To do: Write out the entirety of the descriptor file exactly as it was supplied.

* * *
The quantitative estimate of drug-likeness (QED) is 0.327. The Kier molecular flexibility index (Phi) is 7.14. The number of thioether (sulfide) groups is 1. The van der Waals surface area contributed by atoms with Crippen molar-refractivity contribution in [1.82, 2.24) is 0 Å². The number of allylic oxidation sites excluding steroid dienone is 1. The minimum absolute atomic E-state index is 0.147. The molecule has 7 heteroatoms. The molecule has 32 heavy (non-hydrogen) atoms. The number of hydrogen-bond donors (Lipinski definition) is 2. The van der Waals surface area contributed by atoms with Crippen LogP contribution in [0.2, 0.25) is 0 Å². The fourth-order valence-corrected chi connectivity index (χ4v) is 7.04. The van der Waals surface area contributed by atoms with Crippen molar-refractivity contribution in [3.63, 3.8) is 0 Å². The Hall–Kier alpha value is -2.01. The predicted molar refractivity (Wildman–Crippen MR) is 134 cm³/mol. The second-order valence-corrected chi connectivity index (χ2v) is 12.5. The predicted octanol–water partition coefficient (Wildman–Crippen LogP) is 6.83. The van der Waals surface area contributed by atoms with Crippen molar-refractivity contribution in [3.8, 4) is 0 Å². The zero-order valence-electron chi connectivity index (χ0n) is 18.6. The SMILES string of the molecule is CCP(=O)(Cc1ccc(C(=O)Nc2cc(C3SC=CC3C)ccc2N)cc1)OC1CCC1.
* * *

The quantitative estimate of drug-likeness (QED) is 0.327. The Kier molecular flexibility index (Phi) is 7.14. The number of thioether (sulfide) groups is 1. The van der Waals surface area contributed by atoms with Crippen molar-refractivity contribution in [1.82, 2.24) is 0 Å². The number of allylic oxidation sites excluding steroid dienone is 1. The minimum absolute atomic E-state index is 0.147. The molecule has 7 heteroatoms. The molecule has 32 heavy (non-hydrogen) atoms. The number of hydrogen-bond donors (Lipinski definition) is 2. The van der Waals surface area contributed by atoms with Crippen LogP contribution in [0.2, 0.25) is 0 Å². The fourth-order valence-corrected chi connectivity index (χ4v) is 7.04. The van der Waals surface area contributed by atoms with Crippen molar-refractivity contribution in [3.63, 3.8) is 0 Å². The Hall–Kier alpha value is -2.01. The predicted molar refractivity (Wildman–Crippen MR) is 134 cm³/mol. The second-order valence-corrected chi connectivity index (χ2v) is 12.5. The predicted octanol–water partition coefficient (Wildman–Crippen LogP) is 6.83. The van der Waals surface area contributed by atoms with Crippen molar-refractivity contribution in [3.8, 4) is 0 Å². The zero-order valence-electron chi connectivity index (χ0n) is 18.6. The SMILES string of the molecule is CCP(=O)(Cc1ccc(C(=O)Nc2cc(C3SC=CC3C)ccc2N)cc1)OC1CCC1.